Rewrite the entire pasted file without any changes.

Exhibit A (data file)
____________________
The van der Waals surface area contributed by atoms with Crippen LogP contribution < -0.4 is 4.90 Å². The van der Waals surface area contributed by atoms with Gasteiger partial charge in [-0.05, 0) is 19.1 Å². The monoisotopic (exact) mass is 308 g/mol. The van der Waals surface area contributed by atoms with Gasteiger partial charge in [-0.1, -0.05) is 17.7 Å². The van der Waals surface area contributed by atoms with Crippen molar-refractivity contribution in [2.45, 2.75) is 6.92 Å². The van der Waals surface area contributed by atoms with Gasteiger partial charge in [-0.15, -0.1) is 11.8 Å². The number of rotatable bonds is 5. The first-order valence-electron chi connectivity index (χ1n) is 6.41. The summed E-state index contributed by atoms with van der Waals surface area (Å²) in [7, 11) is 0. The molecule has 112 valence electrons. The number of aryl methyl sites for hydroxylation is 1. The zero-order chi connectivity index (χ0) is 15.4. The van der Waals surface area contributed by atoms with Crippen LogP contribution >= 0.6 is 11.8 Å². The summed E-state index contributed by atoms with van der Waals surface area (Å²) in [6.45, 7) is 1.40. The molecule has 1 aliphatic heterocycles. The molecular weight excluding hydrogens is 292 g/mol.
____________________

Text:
The van der Waals surface area contributed by atoms with Crippen LogP contribution < -0.4 is 4.90 Å². The van der Waals surface area contributed by atoms with Gasteiger partial charge in [-0.05, 0) is 19.1 Å². The monoisotopic (exact) mass is 308 g/mol. The van der Waals surface area contributed by atoms with Gasteiger partial charge in [-0.1, -0.05) is 17.7 Å². The van der Waals surface area contributed by atoms with Crippen molar-refractivity contribution in [2.45, 2.75) is 6.92 Å². The van der Waals surface area contributed by atoms with Gasteiger partial charge in [-0.15, -0.1) is 11.8 Å². The number of rotatable bonds is 5. The first-order valence-electron chi connectivity index (χ1n) is 6.41. The summed E-state index contributed by atoms with van der Waals surface area (Å²) in [7, 11) is 0. The molecule has 112 valence electrons. The number of aryl methyl sites for hydroxylation is 1. The zero-order chi connectivity index (χ0) is 15.4. The van der Waals surface area contributed by atoms with Crippen LogP contribution >= 0.6 is 11.8 Å². The summed E-state index contributed by atoms with van der Waals surface area (Å²) in [6.45, 7) is 1.40. The molecule has 1 aliphatic heterocycles. The molecular weight excluding hydrogens is 292 g/mol.